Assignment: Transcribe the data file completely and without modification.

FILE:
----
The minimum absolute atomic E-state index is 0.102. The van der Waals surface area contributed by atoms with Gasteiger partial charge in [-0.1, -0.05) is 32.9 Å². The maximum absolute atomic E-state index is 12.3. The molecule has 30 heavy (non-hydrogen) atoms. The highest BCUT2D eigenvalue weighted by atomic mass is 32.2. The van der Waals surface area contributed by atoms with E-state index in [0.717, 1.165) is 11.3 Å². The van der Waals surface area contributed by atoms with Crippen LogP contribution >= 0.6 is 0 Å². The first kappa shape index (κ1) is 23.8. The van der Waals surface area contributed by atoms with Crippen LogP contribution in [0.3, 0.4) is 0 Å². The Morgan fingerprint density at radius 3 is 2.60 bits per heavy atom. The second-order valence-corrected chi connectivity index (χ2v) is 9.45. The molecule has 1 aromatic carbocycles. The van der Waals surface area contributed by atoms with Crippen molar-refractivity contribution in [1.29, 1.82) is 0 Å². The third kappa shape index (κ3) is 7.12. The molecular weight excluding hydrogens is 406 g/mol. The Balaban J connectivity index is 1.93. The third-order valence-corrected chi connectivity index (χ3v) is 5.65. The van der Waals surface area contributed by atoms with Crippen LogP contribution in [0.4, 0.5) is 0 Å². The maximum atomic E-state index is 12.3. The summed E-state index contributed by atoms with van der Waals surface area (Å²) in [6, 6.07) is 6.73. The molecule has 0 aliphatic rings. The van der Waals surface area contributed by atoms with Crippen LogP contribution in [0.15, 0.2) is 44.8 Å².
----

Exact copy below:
The minimum absolute atomic E-state index is 0.102. The van der Waals surface area contributed by atoms with Gasteiger partial charge in [-0.1, -0.05) is 32.9 Å². The maximum absolute atomic E-state index is 12.3. The molecule has 30 heavy (non-hydrogen) atoms. The highest BCUT2D eigenvalue weighted by atomic mass is 32.2. The van der Waals surface area contributed by atoms with E-state index in [0.717, 1.165) is 11.3 Å². The van der Waals surface area contributed by atoms with Crippen LogP contribution >= 0.6 is 0 Å². The first kappa shape index (κ1) is 23.8. The van der Waals surface area contributed by atoms with Crippen LogP contribution in [0.3, 0.4) is 0 Å². The Morgan fingerprint density at radius 3 is 2.60 bits per heavy atom. The second-order valence-corrected chi connectivity index (χ2v) is 9.45. The molecule has 1 aromatic carbocycles. The van der Waals surface area contributed by atoms with Crippen molar-refractivity contribution in [1.29, 1.82) is 0 Å². The third kappa shape index (κ3) is 7.12. The molecular weight excluding hydrogens is 406 g/mol. The Balaban J connectivity index is 1.93. The third-order valence-corrected chi connectivity index (χ3v) is 5.65. The van der Waals surface area contributed by atoms with Crippen LogP contribution in [0.4, 0.5) is 0 Å². The maximum atomic E-state index is 12.3. The summed E-state index contributed by atoms with van der Waals surface area (Å²) in [6, 6.07) is 6.73. The molecule has 0 aliphatic rings. The van der Waals surface area contributed by atoms with Crippen LogP contribution in [0.15, 0.2) is 44.8 Å².